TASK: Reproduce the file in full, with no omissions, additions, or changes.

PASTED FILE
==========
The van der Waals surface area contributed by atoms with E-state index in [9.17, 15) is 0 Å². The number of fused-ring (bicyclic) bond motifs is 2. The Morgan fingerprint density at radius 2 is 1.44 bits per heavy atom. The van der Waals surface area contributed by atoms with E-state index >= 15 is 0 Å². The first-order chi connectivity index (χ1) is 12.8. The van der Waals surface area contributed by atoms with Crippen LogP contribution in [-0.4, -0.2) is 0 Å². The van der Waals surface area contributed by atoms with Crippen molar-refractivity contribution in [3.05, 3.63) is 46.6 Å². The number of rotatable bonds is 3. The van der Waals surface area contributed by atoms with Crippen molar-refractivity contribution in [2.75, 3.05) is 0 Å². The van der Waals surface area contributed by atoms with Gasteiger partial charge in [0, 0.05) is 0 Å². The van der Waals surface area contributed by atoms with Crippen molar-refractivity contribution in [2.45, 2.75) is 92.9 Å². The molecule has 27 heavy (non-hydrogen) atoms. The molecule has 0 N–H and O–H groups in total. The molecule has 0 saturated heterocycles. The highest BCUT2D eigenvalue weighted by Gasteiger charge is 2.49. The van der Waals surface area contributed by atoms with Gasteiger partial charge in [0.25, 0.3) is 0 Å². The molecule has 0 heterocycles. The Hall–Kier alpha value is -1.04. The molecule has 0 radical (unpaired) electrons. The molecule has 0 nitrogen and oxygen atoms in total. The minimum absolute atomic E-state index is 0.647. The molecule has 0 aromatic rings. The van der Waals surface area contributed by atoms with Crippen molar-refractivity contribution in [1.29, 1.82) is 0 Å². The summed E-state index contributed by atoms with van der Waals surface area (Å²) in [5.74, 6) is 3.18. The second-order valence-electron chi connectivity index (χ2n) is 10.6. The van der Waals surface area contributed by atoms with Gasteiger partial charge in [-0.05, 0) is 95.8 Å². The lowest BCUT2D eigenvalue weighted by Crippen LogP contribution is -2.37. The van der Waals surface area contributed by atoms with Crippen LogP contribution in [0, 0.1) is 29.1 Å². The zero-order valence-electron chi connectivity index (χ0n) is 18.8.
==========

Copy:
The van der Waals surface area contributed by atoms with E-state index in [9.17, 15) is 0 Å². The number of fused-ring (bicyclic) bond motifs is 2. The Morgan fingerprint density at radius 2 is 1.44 bits per heavy atom. The van der Waals surface area contributed by atoms with E-state index >= 15 is 0 Å². The first-order chi connectivity index (χ1) is 12.8. The van der Waals surface area contributed by atoms with Crippen LogP contribution in [-0.4, -0.2) is 0 Å². The van der Waals surface area contributed by atoms with Crippen molar-refractivity contribution in [3.05, 3.63) is 46.6 Å². The number of rotatable bonds is 3. The van der Waals surface area contributed by atoms with Crippen molar-refractivity contribution in [2.75, 3.05) is 0 Å². The van der Waals surface area contributed by atoms with Gasteiger partial charge in [0, 0.05) is 0 Å². The van der Waals surface area contributed by atoms with Crippen molar-refractivity contribution in [2.45, 2.75) is 92.9 Å². The molecule has 27 heavy (non-hydrogen) atoms. The molecule has 0 N–H and O–H groups in total. The molecule has 0 saturated heterocycles. The highest BCUT2D eigenvalue weighted by Gasteiger charge is 2.49. The van der Waals surface area contributed by atoms with Gasteiger partial charge in [0.25, 0.3) is 0 Å². The molecule has 0 heterocycles. The Hall–Kier alpha value is -1.04. The molecule has 0 radical (unpaired) electrons. The molecule has 0 nitrogen and oxygen atoms in total. The minimum absolute atomic E-state index is 0.647. The molecule has 0 aromatic rings. The van der Waals surface area contributed by atoms with Crippen molar-refractivity contribution in [1.29, 1.82) is 0 Å². The summed E-state index contributed by atoms with van der Waals surface area (Å²) in [5.74, 6) is 3.18. The second-order valence-electron chi connectivity index (χ2n) is 10.6. The van der Waals surface area contributed by atoms with Gasteiger partial charge in [-0.05, 0) is 95.8 Å². The lowest BCUT2D eigenvalue weighted by Crippen LogP contribution is -2.37. The van der Waals surface area contributed by atoms with Crippen LogP contribution in [0, 0.1) is 29.1 Å². The zero-order valence-electron chi connectivity index (χ0n) is 18.8.